Thursday, August 31, 2006

Mississippi has more fat people and more under-educated people living in poverty than any state in the nation. Hmmm...wonder if there's a connection?

My step-daughter immediately came to mind when I read this news. Their landlord called recently pleading with Mike to try to persuade his ex to pay her rent so he wouldn't have to evict them. Mike's response was that his daughter always has a home where she can go, and the ex can go to hell. I was not even that charitable.

A nineteen year old daughter who cuts off most contact with her dad, after child support obligations end, doesn't deserve to be rescued. She actually quit having anything to do with him when he had his stroke. She made unwise choices, IMO, and needs to see where that leads. I hate to see her homeless on the streets with her derelict mother, but she is still tethered by an umbilical cord that drags her further from her potential with every passing year. She's had several opportunities to cut that cord (she realized at a very young age that her mother never would), and she chose to stay attached. Her one encounter with employment outside their home lasted only a couple of months before her mother convinced her to stay at home and help her babysit the two children she keeps. When her former employer told Mike he would really like to have her back, he called her. She wouldn't answer her phone and did not return his call.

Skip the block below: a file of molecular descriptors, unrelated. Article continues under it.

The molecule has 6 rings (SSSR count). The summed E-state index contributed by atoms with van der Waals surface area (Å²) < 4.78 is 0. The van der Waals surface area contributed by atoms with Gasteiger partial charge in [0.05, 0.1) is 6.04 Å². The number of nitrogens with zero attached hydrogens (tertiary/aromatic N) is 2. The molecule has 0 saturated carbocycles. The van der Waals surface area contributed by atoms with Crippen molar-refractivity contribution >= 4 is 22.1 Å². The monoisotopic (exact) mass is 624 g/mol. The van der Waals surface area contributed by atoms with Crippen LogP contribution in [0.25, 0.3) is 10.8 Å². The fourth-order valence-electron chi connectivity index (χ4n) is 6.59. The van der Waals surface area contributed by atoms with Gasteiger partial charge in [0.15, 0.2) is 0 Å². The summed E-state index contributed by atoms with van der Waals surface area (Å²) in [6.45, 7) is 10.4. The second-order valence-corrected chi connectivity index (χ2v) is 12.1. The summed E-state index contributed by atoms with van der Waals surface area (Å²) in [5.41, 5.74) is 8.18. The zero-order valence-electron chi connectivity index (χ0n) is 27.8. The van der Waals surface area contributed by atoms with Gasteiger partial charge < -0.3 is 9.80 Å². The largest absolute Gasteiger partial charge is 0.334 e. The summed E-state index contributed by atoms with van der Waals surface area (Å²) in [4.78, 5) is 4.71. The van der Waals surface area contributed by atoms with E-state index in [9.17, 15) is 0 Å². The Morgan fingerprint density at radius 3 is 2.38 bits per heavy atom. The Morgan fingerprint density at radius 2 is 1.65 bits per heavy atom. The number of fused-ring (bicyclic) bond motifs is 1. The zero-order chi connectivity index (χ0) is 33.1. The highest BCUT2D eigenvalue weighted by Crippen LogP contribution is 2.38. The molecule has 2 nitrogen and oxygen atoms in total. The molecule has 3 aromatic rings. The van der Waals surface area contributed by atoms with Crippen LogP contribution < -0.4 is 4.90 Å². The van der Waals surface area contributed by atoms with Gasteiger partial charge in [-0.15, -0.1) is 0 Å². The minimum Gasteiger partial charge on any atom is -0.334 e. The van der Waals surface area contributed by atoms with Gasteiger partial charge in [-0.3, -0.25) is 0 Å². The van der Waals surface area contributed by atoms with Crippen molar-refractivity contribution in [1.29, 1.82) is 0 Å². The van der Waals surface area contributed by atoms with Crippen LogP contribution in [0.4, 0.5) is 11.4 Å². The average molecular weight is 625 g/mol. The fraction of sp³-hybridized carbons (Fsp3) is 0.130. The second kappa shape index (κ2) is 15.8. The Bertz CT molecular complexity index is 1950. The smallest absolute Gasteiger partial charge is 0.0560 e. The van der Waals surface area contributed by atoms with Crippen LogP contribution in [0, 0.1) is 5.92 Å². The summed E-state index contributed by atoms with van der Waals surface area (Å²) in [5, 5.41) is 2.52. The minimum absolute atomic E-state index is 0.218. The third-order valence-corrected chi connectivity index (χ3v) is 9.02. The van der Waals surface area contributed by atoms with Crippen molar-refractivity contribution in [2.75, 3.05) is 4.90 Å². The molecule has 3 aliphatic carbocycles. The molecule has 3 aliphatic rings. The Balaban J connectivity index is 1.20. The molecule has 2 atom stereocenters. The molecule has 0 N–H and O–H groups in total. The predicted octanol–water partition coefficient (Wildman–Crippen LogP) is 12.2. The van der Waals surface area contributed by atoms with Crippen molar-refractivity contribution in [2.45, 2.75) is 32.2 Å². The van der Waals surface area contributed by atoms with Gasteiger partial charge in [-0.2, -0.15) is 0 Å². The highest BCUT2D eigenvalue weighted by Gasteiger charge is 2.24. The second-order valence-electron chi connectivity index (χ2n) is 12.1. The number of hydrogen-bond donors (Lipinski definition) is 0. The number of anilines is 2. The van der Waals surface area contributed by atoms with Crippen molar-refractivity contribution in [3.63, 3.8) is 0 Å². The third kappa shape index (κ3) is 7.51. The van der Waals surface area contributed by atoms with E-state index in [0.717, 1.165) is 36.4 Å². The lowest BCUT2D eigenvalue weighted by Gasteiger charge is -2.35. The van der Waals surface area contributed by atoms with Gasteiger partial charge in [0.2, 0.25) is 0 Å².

With very deficient homeschooling, no ambition, no money, she has a bleak future. A driver's license, a college degree, a social life, a job, none of that appeals to her enough to get her away from the toxic relationship with her mother. We've tried for years to motivate her. Nothing worked. A good dose of reality might do it when nothing else would. Or it could reinforce the martyr image she has of her "poor mother." She will be 40 years old before she realizes how totally cheated and deprived she's been by her maleficient mama.

On a happier note, choir rehearsals resumed last night with sweet song and merriment. David asked me to sing a solo on one of the new pieces. I didn't volunteer, but I knew he was talking about me when he said, "this solo needs a light, breathy, child-like soprano voice. (pause, pause) Cathy, you would be perfect." So I agreed to do it. I did not go to supper afterwards, but came home instead. I was really tired by the time we finished.

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